The UAE is the global leader in attracting migrating professionals, according to a new study.
LinkedIn, the online professional network which has 380 million members including 16 million in the Mena region and 2 million in the UAE, analysed every member position added to member profiles during the course of last year.
The study showed that the UAE gained 1.89 per cent as a percentage of its total workforce, making it the leader for the second year running.
“It is especially interesting that the results of this study show that the UAE’s attractiveness as an employment market is no longer limited to the traditional sources of talent, which for years have been India, Pakistan, and other Arab states,” said Ali Matar, head of Talent Solutions, LinkedIn Mena.
India, with 28 per cent, was the leading source of professionals, according to the study, with the United Kingdom, Pakistan, United States, and Qatar completing the top five.
“The study clearly shows that there is a high international appeal, especially from the UK and the US, establishing the UAE as a globally desirable destination for migration,” Mr Matar said.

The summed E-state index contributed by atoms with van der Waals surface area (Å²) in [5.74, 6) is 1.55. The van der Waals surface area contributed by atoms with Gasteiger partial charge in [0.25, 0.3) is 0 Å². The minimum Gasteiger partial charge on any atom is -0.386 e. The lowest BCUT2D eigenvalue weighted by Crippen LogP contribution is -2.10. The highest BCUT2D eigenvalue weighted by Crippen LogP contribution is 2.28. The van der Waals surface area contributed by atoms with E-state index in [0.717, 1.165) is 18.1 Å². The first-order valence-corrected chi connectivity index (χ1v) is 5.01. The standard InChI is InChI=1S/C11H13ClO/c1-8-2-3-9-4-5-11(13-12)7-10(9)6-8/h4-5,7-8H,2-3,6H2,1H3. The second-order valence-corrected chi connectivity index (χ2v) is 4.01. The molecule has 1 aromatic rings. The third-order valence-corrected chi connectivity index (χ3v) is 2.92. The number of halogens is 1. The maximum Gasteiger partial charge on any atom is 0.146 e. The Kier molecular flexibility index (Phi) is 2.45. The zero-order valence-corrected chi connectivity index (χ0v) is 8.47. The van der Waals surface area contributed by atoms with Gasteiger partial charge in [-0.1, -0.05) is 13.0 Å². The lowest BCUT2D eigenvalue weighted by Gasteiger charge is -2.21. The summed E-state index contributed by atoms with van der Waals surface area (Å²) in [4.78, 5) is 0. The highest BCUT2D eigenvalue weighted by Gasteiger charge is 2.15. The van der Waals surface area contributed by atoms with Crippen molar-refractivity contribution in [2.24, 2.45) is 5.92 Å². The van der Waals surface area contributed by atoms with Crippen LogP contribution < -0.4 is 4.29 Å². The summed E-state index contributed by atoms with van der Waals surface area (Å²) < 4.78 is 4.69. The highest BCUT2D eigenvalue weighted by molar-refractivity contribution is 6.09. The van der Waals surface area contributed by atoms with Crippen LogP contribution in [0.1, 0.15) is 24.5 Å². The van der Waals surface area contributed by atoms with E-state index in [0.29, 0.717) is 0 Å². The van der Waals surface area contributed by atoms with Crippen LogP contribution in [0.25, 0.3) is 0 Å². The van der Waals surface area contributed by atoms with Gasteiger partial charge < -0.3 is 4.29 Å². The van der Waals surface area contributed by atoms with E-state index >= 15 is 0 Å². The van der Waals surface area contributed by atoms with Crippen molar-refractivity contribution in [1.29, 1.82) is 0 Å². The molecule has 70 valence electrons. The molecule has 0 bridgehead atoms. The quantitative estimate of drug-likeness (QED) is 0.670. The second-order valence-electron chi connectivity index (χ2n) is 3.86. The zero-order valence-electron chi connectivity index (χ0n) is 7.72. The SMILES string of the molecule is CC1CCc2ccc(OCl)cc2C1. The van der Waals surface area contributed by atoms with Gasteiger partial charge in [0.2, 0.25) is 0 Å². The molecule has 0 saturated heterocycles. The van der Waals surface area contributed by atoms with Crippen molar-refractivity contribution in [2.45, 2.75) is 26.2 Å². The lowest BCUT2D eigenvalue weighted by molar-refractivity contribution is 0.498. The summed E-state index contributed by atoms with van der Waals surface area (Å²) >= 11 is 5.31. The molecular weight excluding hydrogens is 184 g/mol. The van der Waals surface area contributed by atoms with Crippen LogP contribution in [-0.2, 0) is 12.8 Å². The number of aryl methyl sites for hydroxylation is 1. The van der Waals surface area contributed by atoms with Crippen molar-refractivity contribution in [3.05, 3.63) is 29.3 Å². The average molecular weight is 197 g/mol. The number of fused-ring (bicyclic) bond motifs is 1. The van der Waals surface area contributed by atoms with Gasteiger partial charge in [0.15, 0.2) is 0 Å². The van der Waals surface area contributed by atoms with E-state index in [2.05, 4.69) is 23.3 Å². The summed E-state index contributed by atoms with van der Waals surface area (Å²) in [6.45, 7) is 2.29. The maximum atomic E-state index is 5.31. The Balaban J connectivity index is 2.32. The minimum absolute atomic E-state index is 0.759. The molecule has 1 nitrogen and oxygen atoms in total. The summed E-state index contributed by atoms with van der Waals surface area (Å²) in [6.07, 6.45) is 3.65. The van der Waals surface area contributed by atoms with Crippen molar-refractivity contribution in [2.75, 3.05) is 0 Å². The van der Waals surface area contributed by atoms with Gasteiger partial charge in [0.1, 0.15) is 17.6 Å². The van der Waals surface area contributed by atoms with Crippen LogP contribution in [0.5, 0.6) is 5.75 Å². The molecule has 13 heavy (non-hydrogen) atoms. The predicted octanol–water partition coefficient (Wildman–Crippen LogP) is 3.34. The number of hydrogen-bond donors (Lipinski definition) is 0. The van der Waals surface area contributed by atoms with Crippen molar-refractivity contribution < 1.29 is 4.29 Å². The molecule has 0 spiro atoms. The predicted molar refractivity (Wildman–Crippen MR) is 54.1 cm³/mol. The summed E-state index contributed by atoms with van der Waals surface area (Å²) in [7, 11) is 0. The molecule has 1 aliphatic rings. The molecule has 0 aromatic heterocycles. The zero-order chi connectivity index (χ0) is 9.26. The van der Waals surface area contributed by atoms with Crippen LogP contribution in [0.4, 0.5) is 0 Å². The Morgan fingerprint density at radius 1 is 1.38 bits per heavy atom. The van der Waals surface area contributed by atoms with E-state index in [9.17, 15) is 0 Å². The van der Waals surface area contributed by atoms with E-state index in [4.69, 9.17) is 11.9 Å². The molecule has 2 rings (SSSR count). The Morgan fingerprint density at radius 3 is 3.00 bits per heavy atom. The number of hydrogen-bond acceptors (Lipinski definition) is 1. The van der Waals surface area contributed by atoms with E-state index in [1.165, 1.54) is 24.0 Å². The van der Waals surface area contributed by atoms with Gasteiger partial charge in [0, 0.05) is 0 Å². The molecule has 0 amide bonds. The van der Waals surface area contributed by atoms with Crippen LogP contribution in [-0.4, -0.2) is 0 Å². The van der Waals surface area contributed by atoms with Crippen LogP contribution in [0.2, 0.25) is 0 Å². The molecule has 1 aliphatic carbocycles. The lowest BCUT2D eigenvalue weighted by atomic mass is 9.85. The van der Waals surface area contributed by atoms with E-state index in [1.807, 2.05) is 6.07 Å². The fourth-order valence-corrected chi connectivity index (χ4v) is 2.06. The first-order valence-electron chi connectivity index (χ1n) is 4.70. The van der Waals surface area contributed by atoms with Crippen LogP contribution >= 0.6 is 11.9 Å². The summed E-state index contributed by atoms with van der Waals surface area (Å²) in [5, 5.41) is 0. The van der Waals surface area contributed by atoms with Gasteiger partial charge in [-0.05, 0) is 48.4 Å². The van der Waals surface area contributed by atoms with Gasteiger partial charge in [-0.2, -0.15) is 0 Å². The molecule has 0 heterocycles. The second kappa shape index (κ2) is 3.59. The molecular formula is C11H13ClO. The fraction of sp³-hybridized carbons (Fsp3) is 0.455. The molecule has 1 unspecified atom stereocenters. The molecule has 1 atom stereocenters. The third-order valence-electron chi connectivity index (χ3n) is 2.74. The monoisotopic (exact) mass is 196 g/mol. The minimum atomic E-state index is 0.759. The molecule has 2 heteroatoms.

The most common UAE occupations found in the study were salespeople, marketing specialists, project managers, corporate finance specialists, accountants, consultants, and mechanical engineers.
Switzerland and Saudi Arabia followed behind the UAE as nations attracting the most talent.
Last month, research by Aetna International, a leading health benefits provider, revealed that Dubai is the most searched for jobs destination for US expats, ahead of second-placed London.
However, the sustained low oil price, which is currently under $50 a barrel, having peaked at $115 in June last year, is starting to have an effect on job growth in the Emirates.
Recruitment firm Morgan McKinley said in a report last week that professional hirings fell by 1 per cent in the second quarter to 8,109 compared with 8,213 in the first three months of the year.
There was also a 6 per cent drop in the number of professional job seekers between the first two quarters, the report found.
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